Monty Python and the Holy Grail (1975)

Now revered as one of the most wholly original comedies to come to film yet, "Monty Python and the Holy Grail" is a spoof, a satire, and the source of most self-referential comedies to come. The film would certainly inspire Mel Brooks' movies and even thrillers like the chilling "Funny Games".
Yet the movie is equally loved and hated. Those that love it, find the humor tickling and all the gags hilarious—those who don't, find the incessant need to draw scenes out too trying. In many respects the humor of the repeated phrase and gag wasn't created in "Monty Python and the Holy Grail" (yesterday I saw "To Be or Not To Be" which featured some of this style of humor and that was made in 1942); but it certainly was perfected with this film. The quirks may seem like too much: a knight battles a king until his limbs are severed, leaving only the trunk of the man; a young man of some royalty wishes to be in a musical but is constantly prevented from singing by his father; and the same shot of a knight charging a castle recurs several times. If you don't like the humor, you will be uncomfortable for an hour and a half.
But if you do, prepare yourself for a delight.
"Monty Python and the Holy Grail" is a film that is set during the middle ages. Contrary to what some critics might think, there obviously was a good deal of research that went into the film, evident in sly gestures and quick's there, underneath all the madness.
After the movie begins...well, after the real movie begins, we are set in a field where a man chases another man, clapping two coconuts together to mimic the sound of a horse running. This is King Arthur and Patsy, they are summoning guards to travel to Camelot. They are met by a stubborn and questioning guard, who picks apart the logic of a man, pretending to ride a horse followed by an assistant making horse noises with coconuts. He should have left the logic alone. Even though when you think about what's happening in the film (it occurs to you that there is deep madness behind the camera), there is a great intelligence and, yes, logic to "Monty Python and the Holy Grail". Every question is there for a reason, everything not explained is purposeful. Some of the film may feel like an obscene gesture to the viewer and "typical" audiences, "Monty Python and the Holy Grail" is completely original and unashamedly true to itself—you should expect nothing more.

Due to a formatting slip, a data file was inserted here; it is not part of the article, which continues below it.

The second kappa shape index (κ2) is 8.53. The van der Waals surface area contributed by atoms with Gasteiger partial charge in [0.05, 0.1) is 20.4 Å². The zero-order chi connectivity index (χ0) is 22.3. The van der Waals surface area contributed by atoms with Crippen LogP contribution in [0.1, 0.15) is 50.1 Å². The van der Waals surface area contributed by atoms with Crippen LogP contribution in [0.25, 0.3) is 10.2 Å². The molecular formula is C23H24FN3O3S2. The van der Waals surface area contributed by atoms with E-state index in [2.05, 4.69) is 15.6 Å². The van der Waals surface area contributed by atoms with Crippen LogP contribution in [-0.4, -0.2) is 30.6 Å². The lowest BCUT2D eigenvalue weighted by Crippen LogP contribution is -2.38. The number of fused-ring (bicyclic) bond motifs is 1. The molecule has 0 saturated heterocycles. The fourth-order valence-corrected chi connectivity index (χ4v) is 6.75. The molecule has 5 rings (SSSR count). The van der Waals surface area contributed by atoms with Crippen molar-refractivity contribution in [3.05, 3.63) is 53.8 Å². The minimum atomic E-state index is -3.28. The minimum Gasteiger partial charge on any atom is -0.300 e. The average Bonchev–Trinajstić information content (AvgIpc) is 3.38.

King Arthur continues on his journey, meeting several odd characters, finally making it with a team to Camelot. The castle isn't all what it was built up to be...the men move on. Then God gives them a command: find the Holy Grail.
The quest for the Holy Grail begins...and it's nothing like Indiana Jones.
The movie pokes fun at itself, crosses all boundaries, and sticks to no real narrative. It jumps and skips here and there, blurring the lines between documentary, drama, comedy, and surrealist.
Indeed, you should not get caught up on the only be disappointed.
Much of the film seems pointless and it quite possibly could be. It depends on what you think the film is trying to accomplish. It is supposed to be a commentary? a parable? or just mindless? I think it might be somewhere in the middle of all this; but I conclude that "Monty Python and the Holy Grail" is present mainly to entertain and at that, it is successful.
The troupe is back and they each play many, many roles. Each one is brilliant in their own way; but maybe the most interesting fact is the acting and directing by Terry Gilliam and Terry Jones. On screen, Jones is certainly funnier; but Gilliam has proved himself a great director. They supposedly quarreled non-stop while the movie was being made—whatever happened still made a great film.
The film stinks heavily of anti-Catholicism, to many it might be offensive.
Still, considering the time it was made, "Monty Python and the Holy Grail" remains ruthlessly funny, endearingly original, and unapologetically confusing.

Score: 3 and a half stars out of 4

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